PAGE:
LETTER XXIV. - Euler
The true Principle of Nature, on which are founded all the Phenomena of Electricity.
The summary I have exhibited of the principal phenomena of electricity, has no doubt excited a curiosity to know what occult powers of nature are capable of producing effects so surprizing.
The greatest part of natural philosophers acknowledge their ignorance in this respect. They appear to be so dazzled by the endless variety of phenomena, which every day present themselves, and by the singularly marvellous circumstances which accompany these phenomena, that they are discouraged from attempting an investigation of the true cause of them.
They readily admit the existence of a subtile matter, which is the primary agent in the production of the phenomena, and which they denominate the electric fluid ; but they are so embarrassed about determining its nature and properties, that this important branch of physics is rendered only more perplexed by their researches.
There is no room to doubt, that we must look for the source of all the phenomena of electricity only in a certain fluid and subtile matter ; but we have no need to go to the regions of imagination in quest of it. That subtile matter denominated ether, whose reality I have already endeavoured to demontrate, is sufficient very naturally to explain all the surprizing effects which electricity presents. I hope I shall be able to set this in so clear a light, that you shall be able to account for every electrical phenomenon, however strange an -appearance it may assume.
The great requisite is to have a thorough knowledge of the nature of ether.
The air which we breathe rises only to a certain height above the surface of the earth ; the higher you ascend, the more subtile it becomes, and at last it entirely ceases. We must not affirm, that beyond the region of the air there is a perfect vacuum, which occupies the immense space in which the heavenly bodies revolve.
The rays of light which are diffused in all directions from these heavenly bodies, sufficiently demonstrate that those vast spaces are filled with a subtile matter.
If the rays of light are emanations forcibly projected from luminous bodies, as some philosophers have maintained, it must follow, that the whole space of the heavens is filled with these rays, nay that they move through it with incredible rapidity. You have only to recollect the prodigious velocity with which the rays of the sun are transmitted to us. On this hypothesis, not only would there be no vacuum, but all space would be filled with a subtile matter, and that in a state of constant and most dreadful agitation.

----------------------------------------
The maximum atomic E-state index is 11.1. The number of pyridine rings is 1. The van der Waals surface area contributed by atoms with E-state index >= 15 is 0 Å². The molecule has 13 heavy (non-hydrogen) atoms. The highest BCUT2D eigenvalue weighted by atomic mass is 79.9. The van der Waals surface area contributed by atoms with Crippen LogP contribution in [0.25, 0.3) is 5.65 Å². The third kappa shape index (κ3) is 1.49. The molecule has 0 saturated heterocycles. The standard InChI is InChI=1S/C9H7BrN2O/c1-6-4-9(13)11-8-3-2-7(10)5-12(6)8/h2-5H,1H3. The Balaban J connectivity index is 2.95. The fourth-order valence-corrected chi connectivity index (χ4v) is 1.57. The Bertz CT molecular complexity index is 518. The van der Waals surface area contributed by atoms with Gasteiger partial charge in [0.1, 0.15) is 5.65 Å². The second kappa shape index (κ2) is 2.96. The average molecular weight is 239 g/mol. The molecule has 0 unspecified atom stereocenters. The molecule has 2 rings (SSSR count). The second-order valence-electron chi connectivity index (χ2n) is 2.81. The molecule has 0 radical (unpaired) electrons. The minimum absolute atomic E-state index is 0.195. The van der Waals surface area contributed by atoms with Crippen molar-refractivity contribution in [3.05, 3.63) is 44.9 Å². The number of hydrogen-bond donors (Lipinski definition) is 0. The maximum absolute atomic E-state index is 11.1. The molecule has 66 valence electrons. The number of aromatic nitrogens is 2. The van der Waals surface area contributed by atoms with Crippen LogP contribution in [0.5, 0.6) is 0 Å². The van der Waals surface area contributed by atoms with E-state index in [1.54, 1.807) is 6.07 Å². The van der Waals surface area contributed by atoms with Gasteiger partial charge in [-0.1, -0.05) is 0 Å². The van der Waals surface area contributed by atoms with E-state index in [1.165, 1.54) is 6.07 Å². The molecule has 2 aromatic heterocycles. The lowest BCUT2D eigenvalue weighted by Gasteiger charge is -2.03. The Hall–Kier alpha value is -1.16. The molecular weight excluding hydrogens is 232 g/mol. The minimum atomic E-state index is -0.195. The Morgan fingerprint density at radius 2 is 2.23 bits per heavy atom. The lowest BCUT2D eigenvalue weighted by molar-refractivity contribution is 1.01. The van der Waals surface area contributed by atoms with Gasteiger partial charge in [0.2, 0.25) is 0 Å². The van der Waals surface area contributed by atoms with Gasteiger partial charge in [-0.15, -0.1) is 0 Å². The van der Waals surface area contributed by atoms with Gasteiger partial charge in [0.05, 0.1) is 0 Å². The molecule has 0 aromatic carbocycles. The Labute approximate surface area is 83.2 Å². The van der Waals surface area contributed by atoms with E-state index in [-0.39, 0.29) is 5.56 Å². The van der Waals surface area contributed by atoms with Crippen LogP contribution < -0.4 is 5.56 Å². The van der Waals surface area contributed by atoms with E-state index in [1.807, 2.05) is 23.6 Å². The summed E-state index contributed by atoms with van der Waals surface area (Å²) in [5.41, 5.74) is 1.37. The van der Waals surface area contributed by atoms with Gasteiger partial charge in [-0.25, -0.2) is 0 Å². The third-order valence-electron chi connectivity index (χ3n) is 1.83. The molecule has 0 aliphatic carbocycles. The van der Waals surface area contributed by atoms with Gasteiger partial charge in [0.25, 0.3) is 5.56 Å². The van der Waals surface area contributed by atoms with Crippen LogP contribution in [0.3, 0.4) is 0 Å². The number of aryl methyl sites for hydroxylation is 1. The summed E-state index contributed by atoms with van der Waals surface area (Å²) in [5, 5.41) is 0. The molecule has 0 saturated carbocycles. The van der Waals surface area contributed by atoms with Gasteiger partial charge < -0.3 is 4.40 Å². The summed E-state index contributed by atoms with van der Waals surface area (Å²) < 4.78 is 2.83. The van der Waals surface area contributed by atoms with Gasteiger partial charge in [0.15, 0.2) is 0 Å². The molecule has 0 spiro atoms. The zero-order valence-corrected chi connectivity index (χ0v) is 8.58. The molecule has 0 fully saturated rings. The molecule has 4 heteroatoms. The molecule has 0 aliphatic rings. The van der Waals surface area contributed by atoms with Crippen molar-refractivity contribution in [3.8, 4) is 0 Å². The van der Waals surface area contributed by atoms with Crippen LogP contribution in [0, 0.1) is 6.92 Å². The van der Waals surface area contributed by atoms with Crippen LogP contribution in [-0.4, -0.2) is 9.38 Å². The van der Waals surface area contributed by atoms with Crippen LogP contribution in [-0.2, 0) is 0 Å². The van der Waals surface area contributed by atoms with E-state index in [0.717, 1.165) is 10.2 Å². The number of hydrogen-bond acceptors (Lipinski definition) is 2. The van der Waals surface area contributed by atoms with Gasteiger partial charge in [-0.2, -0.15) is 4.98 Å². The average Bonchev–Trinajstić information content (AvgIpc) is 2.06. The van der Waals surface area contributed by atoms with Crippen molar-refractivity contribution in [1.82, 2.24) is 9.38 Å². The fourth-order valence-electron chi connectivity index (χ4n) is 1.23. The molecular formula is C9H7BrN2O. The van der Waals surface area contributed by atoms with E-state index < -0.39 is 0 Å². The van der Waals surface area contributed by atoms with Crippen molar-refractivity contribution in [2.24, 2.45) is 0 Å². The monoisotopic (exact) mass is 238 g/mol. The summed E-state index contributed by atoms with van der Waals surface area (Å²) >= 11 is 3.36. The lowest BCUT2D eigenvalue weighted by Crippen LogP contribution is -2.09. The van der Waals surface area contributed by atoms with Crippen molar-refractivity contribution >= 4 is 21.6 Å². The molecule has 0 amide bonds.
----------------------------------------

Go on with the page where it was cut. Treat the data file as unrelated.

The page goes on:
But I think I have clearly proved, that rays of light are no more emanations projected from luminous bodies, than sound is from sonorous bodies. It is much more certain, that rays of light are nothing else but a tremulous motion or agitation of a subtile matter, just as sound consists of a similar agitation excited in the air. And as sound is produced and transmitted by the air, light is produced and transmitted by that matter, incomparably more subtile, denominated ether, which consequently fills the immense space between the heavenly bodies.
Ether then is a medium proper for the transmission of rays of light, and this same quality puts us in a condition to extend our knowledge of its nature and properties. We have only to reflect on the properties of air, which render it adapted to the reception and transmission of sound. The principal cause is its elasticity or spring. You know that air has a power of expanding itself in all directions, and that it does expand, the instant that obstacles are removed. The air is never at rest, but when its elasticity is every where the same ; whenever it is greater in one place than another, the air immediately expands. We likewise discover by experiment, that the more the air is compressed, the more its elasticity increases : hence the force of air-guns, in whichthe air, being very strongly compressed, is capableof discharging the ball with astonishing velocity. The contrary takes place when, the air is rarefied : its elasticity becomes less in proportion as it is more rarified, or diffused over a larger space.
On the elasticity of the air, then, relative to its density, depends the velocity of sound, which makes a progress of about 1ooo feet in a second. If the elasticity of the air were increased, its density remaining the same, the velocity of sound would increase : and the same thing would take place if the air were more rare, or less dense than it is, its elasticity being the same. In general, the more that any medium, similar to air, is elastic, and at the same time less dense, the more rapidly will the agitations excited in it be transmitted. And as light is transmitted so many thousand times more rapidly than sound, it must clearly follow, that the ether, that medium whose agitations constitute light, is many thousand times more elastic than air, and, at the same time, many thousand times more rare or more subtile, both of these qualities contributing toaccelerate the propagation of light.
Such is the reason which leads to conclude, that ether is many thousand times more elastic and more subtile than air ; its nature being in other respects similar to that of air, in as much as it is likewise a fluid matter, and susceptible of compression and of rarefaction. It is this quality which will conduct us to the explanation of all the phenomena of electricity.